Java is an object-oriented programming language developed by Sun Microsystems, a company best known for its high-end Unix workstations. Modeled after C++, the Java language was designed to be small, simple, and portable across platforms and operating systems, both at the source and at the binary level.
The Java language was developed at Sun Microsystems in 1991 as part of a research project to develop software for consumer electronics devices-television sets, VCRs, toasters, and the other sorts of machines you can buy at any department store. Java's goals at that time were to be small, fast, efficient, and easily portable to a wide range of hardware devices. It is those same goals that made Java an ideal language for distributing executable programs via the World Wide Web, and also a general-purpose programming language for developing programs that are easily usable and portable across different platforms. This is the major reason why Java is said to be the most successful platform independent language.
Java as a language has significant advantages over other languages and other programming environments that make it suitable for just about any programming task. Some of them are listed below:
Applets appear in a Web page much in the same way as images do, but unlike images, applets are dynamic and interactive. Applets can be used to create animations, figures, or areas that can respond to input from the reader, games, or other interactive effects on the same Web pages among the text and graphics. Java enabled browsers can successfully run applets and thus give a truly rich experience at the user end.
Platform independence is one of the most significant advantages that Java has over other programming languages, particularly for systems that need to work on many different platforms. Java is platform-independent at both the source and the binary level. Platform-independence is a program's capability of moving easily from one computer system to another. Java binary files called byte-codes are also platform-independent and can run on multiple platforms without the need to recompile the source. Byte-codes are a set of instructions that look a lot like machine code, but are not specific to any one processor. Because of them, compilation happens just once; interpretation occurs each time the program is executed. Java byte-codes help make "write once, run anywhere" possible.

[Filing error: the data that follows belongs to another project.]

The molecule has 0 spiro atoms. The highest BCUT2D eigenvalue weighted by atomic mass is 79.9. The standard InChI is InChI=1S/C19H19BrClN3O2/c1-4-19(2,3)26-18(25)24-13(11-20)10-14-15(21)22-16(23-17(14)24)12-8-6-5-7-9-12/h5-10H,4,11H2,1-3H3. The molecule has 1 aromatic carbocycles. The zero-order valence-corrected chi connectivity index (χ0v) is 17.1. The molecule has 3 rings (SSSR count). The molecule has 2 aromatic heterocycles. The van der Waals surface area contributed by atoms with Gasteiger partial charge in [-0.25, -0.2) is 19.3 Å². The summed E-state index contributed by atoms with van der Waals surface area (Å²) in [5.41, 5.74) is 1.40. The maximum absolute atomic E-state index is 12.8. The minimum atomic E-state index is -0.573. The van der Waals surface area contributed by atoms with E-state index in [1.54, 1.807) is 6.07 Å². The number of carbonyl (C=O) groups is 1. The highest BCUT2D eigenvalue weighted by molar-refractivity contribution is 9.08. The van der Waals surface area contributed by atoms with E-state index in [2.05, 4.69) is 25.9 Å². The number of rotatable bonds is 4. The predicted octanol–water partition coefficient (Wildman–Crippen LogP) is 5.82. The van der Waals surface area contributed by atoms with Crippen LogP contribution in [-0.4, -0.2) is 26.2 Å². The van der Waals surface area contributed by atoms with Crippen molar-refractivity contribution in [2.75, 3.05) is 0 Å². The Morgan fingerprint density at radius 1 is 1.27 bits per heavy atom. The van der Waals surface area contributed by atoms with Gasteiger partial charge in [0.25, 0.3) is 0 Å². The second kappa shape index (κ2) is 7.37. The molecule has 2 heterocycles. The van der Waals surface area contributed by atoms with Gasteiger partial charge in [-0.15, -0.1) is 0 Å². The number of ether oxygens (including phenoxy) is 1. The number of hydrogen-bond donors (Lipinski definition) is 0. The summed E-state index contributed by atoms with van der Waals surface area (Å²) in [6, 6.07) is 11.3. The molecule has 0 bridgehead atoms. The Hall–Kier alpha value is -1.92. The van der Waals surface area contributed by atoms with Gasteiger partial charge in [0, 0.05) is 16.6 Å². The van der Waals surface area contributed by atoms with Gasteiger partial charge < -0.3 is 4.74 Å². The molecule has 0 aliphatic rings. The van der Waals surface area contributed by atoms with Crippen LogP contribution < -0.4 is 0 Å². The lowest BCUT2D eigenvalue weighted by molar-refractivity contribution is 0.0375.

In addition to its portability and object-orientation, one of Java's initial design goals was to be small and simple, and therefore easier to write, easier to compile, easier to debug, and, best of all, easy to learn. Keeping the language small also makes it more robust because there are fewer chances for programmers to make difficult-to-find mistakes. Despite its size and simple design, however, Java still has a great deal of power and flexibility.
Better Cousin of C, C++
Java is modeled after C and C++, and much of the syntax and object-oriented structure is borrowed from the latter. If you are familiar with C++, learning Java will be particularly easy for you, because you have most of the foundation already. Although Java looks similar to C and C++, most of the more complex parts of those languages have been excluded from Java, making the language simpler without sacrificing much of its power. There are no pointers in Java, nor is there pointer arithmetic. Strings and arrays are real objects in Java. Memory management is automatic. To an experienced programmer, these omissions may be difficult to get used to, but to beginners or programmers who have worked in other languages; they make the Java language far easier to learn.
Object Oriented Programming
Java is object-oriented programming (OOP) technique, which is merely a way of organizing programs for creating flexible, modular programs and reusing code. . Like most object-oriented programming languages, Java includes a set of class libraries that provide basic data types, system input and output capabilities, and other utility functions. Because these class libraries are written in Java, they are portable across platforms as all Java applications are.
Applets and Applications
The most common types of programs written in the Java programming language are applets and applications. If you've surfed the Web, you're probably already familiar with applets. An applet is a program that adheres to certain conventions that allow it to run within a Java-enabled browser.
An application is a standalone program that runs directly on the Java platform. A special kind of application known as a server serves and supports clients on a network. Examples of servers are Web servers, proxy servers, mail servers, and print servers. Another specialized program is a servlet. A servlet can almost be thought of as an applet that runs on the server side. Java Servlets are a popular choice for building interactive web applications, replacing the use of CGI scripts. Servlets are similar to applets in that they are runtime extensions of applications. Instead of working in browsers, though, servlets run within Java Web servers, configuring or tailoring the server.
Full implementation of the Java platform provides the essentials like objects, strings, threads, numbers, input and output, data structures, system properties, date and time. Both, low and high level security, including electronic signatures, public and private key management, access control, and certificates are provided by java platform. Networking management, Java Database Connectivity (JDBC), Remote Method Invocation (RMI) are some of the other features of Java. '
In my next article I will focus on the object oriented programming concepts. Java isn't all that tough as the various training institutes advertise. A good written matter on Java and lots of practice on your Java Development Toolkit (JDK) is all that you need to become a Java pro.